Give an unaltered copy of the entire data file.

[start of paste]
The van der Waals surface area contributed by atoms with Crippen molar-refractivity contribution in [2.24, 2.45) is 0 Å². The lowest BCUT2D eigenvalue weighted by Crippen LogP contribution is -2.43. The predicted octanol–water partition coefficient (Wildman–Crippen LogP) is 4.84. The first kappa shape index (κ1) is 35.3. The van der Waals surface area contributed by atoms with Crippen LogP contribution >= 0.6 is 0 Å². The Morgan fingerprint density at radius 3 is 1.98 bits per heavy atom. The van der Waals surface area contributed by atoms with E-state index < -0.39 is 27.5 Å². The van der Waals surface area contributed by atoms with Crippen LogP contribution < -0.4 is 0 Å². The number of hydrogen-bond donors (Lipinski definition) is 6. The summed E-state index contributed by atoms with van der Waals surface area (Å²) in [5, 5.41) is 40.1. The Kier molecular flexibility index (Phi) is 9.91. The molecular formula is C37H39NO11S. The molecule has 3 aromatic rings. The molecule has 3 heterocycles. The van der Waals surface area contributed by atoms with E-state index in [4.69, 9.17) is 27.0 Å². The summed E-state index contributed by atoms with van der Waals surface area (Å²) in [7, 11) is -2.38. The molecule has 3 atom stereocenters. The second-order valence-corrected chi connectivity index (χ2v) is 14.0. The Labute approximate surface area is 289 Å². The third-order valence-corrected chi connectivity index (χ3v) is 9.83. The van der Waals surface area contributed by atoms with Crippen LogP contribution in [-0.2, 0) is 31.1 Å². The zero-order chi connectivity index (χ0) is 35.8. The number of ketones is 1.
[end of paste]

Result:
The van der Waals surface area contributed by atoms with Crippen molar-refractivity contribution in [2.24, 2.45) is 0 Å². The lowest BCUT2D eigenvalue weighted by Crippen LogP contribution is -2.43. The predicted octanol–water partition coefficient (Wildman–Crippen LogP) is 4.84. The first kappa shape index (κ1) is 35.3. The van der Waals surface area contributed by atoms with Crippen LogP contribution >= 0.6 is 0 Å². The Morgan fingerprint density at radius 3 is 1.98 bits per heavy atom. The van der Waals surface area contributed by atoms with E-state index < -0.39 is 27.5 Å². The van der Waals surface area contributed by atoms with Crippen LogP contribution < -0.4 is 0 Å². The number of hydrogen-bond donors (Lipinski definition) is 6. The summed E-state index contributed by atoms with van der Waals surface area (Å²) in [5, 5.41) is 40.1. The Kier molecular flexibility index (Phi) is 9.91. The molecular formula is C37H39NO11S. The molecule has 3 aromatic rings. The molecule has 3 heterocycles. The van der Waals surface area contributed by atoms with E-state index in [4.69, 9.17) is 27.0 Å². The summed E-state index contributed by atoms with van der Waals surface area (Å²) in [7, 11) is -2.38. The molecule has 3 atom stereocenters. The second-order valence-corrected chi connectivity index (χ2v) is 14.0. The Labute approximate surface area is 289 Å². The third-order valence-corrected chi connectivity index (χ3v) is 9.83. The van der Waals surface area contributed by atoms with Crippen LogP contribution in [-0.2, 0) is 31.1 Å². The zero-order chi connectivity index (χ0) is 35.8. The number of ketones is 1.